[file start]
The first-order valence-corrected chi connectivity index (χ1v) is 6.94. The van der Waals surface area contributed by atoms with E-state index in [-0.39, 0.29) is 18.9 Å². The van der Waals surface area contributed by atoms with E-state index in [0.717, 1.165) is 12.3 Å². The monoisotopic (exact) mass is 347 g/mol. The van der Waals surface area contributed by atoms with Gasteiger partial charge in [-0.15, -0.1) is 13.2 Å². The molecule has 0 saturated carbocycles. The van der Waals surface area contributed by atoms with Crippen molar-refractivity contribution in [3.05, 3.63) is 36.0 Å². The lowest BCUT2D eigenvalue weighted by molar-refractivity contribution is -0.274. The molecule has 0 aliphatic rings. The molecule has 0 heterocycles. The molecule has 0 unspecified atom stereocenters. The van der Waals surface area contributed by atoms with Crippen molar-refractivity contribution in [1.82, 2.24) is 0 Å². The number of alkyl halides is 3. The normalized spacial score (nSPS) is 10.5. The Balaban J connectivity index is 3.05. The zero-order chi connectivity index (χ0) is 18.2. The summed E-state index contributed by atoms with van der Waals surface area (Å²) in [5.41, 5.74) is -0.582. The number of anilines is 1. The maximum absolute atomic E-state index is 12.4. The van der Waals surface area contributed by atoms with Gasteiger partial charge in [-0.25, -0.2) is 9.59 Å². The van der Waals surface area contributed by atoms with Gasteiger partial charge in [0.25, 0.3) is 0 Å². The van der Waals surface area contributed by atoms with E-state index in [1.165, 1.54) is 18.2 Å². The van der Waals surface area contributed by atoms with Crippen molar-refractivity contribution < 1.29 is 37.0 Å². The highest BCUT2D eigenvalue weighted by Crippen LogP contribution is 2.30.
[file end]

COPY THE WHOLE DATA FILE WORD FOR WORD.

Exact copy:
The first-order valence-corrected chi connectivity index (χ1v) is 6.94. The van der Waals surface area contributed by atoms with E-state index in [-0.39, 0.29) is 18.9 Å². The van der Waals surface area contributed by atoms with E-state index in [0.717, 1.165) is 12.3 Å². The monoisotopic (exact) mass is 347 g/mol. The van der Waals surface area contributed by atoms with Gasteiger partial charge in [-0.15, -0.1) is 13.2 Å². The molecule has 0 saturated carbocycles. The van der Waals surface area contributed by atoms with Crippen molar-refractivity contribution in [3.05, 3.63) is 36.0 Å². The lowest BCUT2D eigenvalue weighted by molar-refractivity contribution is -0.274. The molecule has 0 aliphatic rings. The molecule has 0 heterocycles. The molecule has 0 unspecified atom stereocenters. The van der Waals surface area contributed by atoms with Crippen molar-refractivity contribution in [1.82, 2.24) is 0 Å². The number of alkyl halides is 3. The normalized spacial score (nSPS) is 10.5. The Balaban J connectivity index is 3.05. The zero-order chi connectivity index (χ0) is 18.2. The summed E-state index contributed by atoms with van der Waals surface area (Å²) in [5.41, 5.74) is -0.582. The number of anilines is 1. The maximum absolute atomic E-state index is 12.4. The van der Waals surface area contributed by atoms with Gasteiger partial charge in [-0.25, -0.2) is 9.59 Å². The van der Waals surface area contributed by atoms with Gasteiger partial charge in [0.25, 0.3) is 0 Å². The van der Waals surface area contributed by atoms with E-state index in [1.165, 1.54) is 18.2 Å². The van der Waals surface area contributed by atoms with Crippen molar-refractivity contribution < 1.29 is 37.0 Å². The highest BCUT2D eigenvalue weighted by Crippen LogP contribution is 2.30.